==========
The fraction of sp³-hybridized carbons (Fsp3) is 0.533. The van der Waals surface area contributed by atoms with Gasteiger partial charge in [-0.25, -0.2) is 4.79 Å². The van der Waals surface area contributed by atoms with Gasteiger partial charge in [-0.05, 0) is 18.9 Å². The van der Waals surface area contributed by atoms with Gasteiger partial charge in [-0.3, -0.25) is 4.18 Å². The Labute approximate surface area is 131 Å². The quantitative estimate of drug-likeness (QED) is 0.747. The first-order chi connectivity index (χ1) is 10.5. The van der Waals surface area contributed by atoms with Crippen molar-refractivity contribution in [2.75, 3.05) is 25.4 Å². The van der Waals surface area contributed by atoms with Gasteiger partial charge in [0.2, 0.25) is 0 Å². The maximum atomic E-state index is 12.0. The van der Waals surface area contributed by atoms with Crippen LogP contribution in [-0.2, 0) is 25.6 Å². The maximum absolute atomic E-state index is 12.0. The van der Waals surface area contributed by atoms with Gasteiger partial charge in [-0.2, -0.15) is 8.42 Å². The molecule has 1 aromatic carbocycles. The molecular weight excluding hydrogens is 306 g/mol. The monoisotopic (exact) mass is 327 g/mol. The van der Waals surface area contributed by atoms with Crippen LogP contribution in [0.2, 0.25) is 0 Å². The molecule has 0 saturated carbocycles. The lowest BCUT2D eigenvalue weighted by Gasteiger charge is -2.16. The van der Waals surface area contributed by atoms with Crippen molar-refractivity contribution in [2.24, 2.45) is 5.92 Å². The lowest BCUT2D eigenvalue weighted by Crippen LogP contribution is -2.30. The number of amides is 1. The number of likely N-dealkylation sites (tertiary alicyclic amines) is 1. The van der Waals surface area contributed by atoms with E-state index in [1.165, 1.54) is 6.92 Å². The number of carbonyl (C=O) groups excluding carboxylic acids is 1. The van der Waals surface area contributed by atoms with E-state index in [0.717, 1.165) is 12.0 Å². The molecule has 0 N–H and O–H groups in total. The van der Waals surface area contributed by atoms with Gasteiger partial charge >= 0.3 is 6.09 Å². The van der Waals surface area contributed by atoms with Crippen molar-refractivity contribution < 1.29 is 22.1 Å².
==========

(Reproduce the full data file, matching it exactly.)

The fraction of sp³-hybridized carbons (Fsp3) is 0.533. The van der Waals surface area contributed by atoms with Gasteiger partial charge in [-0.25, -0.2) is 4.79 Å². The van der Waals surface area contributed by atoms with Gasteiger partial charge in [-0.05, 0) is 18.9 Å². The van der Waals surface area contributed by atoms with Gasteiger partial charge in [-0.3, -0.25) is 4.18 Å². The Labute approximate surface area is 131 Å². The quantitative estimate of drug-likeness (QED) is 0.747. The first-order chi connectivity index (χ1) is 10.5. The van der Waals surface area contributed by atoms with Crippen molar-refractivity contribution in [2.75, 3.05) is 25.4 Å². The van der Waals surface area contributed by atoms with Gasteiger partial charge in [0.2, 0.25) is 0 Å². The maximum atomic E-state index is 12.0. The van der Waals surface area contributed by atoms with Crippen LogP contribution in [-0.2, 0) is 25.6 Å². The maximum absolute atomic E-state index is 12.0. The van der Waals surface area contributed by atoms with Gasteiger partial charge in [-0.2, -0.15) is 8.42 Å². The molecule has 1 aromatic carbocycles. The molecular weight excluding hydrogens is 306 g/mol. The monoisotopic (exact) mass is 327 g/mol. The van der Waals surface area contributed by atoms with Crippen LogP contribution in [0.2, 0.25) is 0 Å². The molecule has 0 saturated carbocycles. The lowest BCUT2D eigenvalue weighted by Gasteiger charge is -2.16. The van der Waals surface area contributed by atoms with Crippen molar-refractivity contribution in [2.24, 2.45) is 5.92 Å². The lowest BCUT2D eigenvalue weighted by Crippen LogP contribution is -2.30. The number of amides is 1. The number of likely N-dealkylation sites (tertiary alicyclic amines) is 1. The van der Waals surface area contributed by atoms with E-state index in [1.165, 1.54) is 6.92 Å². The number of carbonyl (C=O) groups excluding carboxylic acids is 1. The van der Waals surface area contributed by atoms with E-state index in [0.717, 1.165) is 12.0 Å². The molecule has 0 N–H and O–H groups in total. The van der Waals surface area contributed by atoms with Gasteiger partial charge >= 0.3 is 6.09 Å². The van der Waals surface area contributed by atoms with Crippen molar-refractivity contribution < 1.29 is 22.1 Å².